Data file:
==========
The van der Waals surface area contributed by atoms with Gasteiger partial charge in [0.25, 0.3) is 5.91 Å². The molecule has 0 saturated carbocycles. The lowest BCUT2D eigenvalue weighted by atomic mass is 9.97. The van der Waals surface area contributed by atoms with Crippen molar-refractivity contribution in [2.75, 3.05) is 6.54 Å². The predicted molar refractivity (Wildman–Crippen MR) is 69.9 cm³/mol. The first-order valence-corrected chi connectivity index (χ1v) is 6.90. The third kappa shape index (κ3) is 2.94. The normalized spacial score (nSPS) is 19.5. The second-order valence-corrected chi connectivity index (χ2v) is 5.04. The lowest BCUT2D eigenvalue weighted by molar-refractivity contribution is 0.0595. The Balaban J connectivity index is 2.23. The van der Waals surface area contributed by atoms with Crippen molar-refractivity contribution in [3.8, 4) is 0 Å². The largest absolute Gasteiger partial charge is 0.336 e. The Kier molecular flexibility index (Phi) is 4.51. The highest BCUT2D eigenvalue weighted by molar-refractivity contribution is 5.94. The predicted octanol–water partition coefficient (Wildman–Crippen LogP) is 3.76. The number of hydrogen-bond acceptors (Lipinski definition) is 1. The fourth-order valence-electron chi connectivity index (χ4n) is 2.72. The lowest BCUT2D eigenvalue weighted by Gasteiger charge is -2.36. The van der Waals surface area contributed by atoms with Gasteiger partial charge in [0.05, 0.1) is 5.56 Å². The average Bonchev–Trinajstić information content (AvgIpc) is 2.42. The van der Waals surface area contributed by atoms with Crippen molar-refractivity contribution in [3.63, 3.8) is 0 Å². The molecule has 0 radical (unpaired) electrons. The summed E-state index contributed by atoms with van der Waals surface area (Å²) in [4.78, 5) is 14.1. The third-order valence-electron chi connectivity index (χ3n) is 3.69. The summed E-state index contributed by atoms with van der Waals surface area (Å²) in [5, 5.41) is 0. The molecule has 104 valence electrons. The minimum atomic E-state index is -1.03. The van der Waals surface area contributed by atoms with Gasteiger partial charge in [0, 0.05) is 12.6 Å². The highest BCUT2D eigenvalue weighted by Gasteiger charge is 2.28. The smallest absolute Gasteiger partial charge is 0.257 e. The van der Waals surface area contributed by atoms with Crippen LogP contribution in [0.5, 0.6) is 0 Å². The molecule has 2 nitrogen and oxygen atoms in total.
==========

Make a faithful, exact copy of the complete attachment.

The van der Waals surface area contributed by atoms with Gasteiger partial charge in [0.25, 0.3) is 5.91 Å². The molecule has 0 saturated carbocycles. The lowest BCUT2D eigenvalue weighted by atomic mass is 9.97. The van der Waals surface area contributed by atoms with Crippen molar-refractivity contribution in [2.75, 3.05) is 6.54 Å². The predicted molar refractivity (Wildman–Crippen MR) is 69.9 cm³/mol. The first-order valence-corrected chi connectivity index (χ1v) is 6.90. The third kappa shape index (κ3) is 2.94. The normalized spacial score (nSPS) is 19.5. The second-order valence-corrected chi connectivity index (χ2v) is 5.04. The lowest BCUT2D eigenvalue weighted by molar-refractivity contribution is 0.0595. The Balaban J connectivity index is 2.23. The van der Waals surface area contributed by atoms with Crippen molar-refractivity contribution in [3.8, 4) is 0 Å². The largest absolute Gasteiger partial charge is 0.336 e. The Kier molecular flexibility index (Phi) is 4.51. The highest BCUT2D eigenvalue weighted by molar-refractivity contribution is 5.94. The predicted octanol–water partition coefficient (Wildman–Crippen LogP) is 3.76. The number of hydrogen-bond acceptors (Lipinski definition) is 1. The fourth-order valence-electron chi connectivity index (χ4n) is 2.72. The lowest BCUT2D eigenvalue weighted by Gasteiger charge is -2.36. The van der Waals surface area contributed by atoms with Gasteiger partial charge in [0.05, 0.1) is 5.56 Å². The average Bonchev–Trinajstić information content (AvgIpc) is 2.42. The van der Waals surface area contributed by atoms with Crippen molar-refractivity contribution in [3.63, 3.8) is 0 Å². The molecule has 0 radical (unpaired) electrons. The summed E-state index contributed by atoms with van der Waals surface area (Å²) in [4.78, 5) is 14.1. The third-order valence-electron chi connectivity index (χ3n) is 3.69. The summed E-state index contributed by atoms with van der Waals surface area (Å²) in [5, 5.41) is 0. The molecule has 104 valence electrons. The minimum atomic E-state index is -1.03. The van der Waals surface area contributed by atoms with Gasteiger partial charge in [0, 0.05) is 12.6 Å². The highest BCUT2D eigenvalue weighted by Gasteiger charge is 2.28. The smallest absolute Gasteiger partial charge is 0.257 e. The van der Waals surface area contributed by atoms with Crippen LogP contribution in [0.5, 0.6) is 0 Å². The molecule has 2 nitrogen and oxygen atoms in total.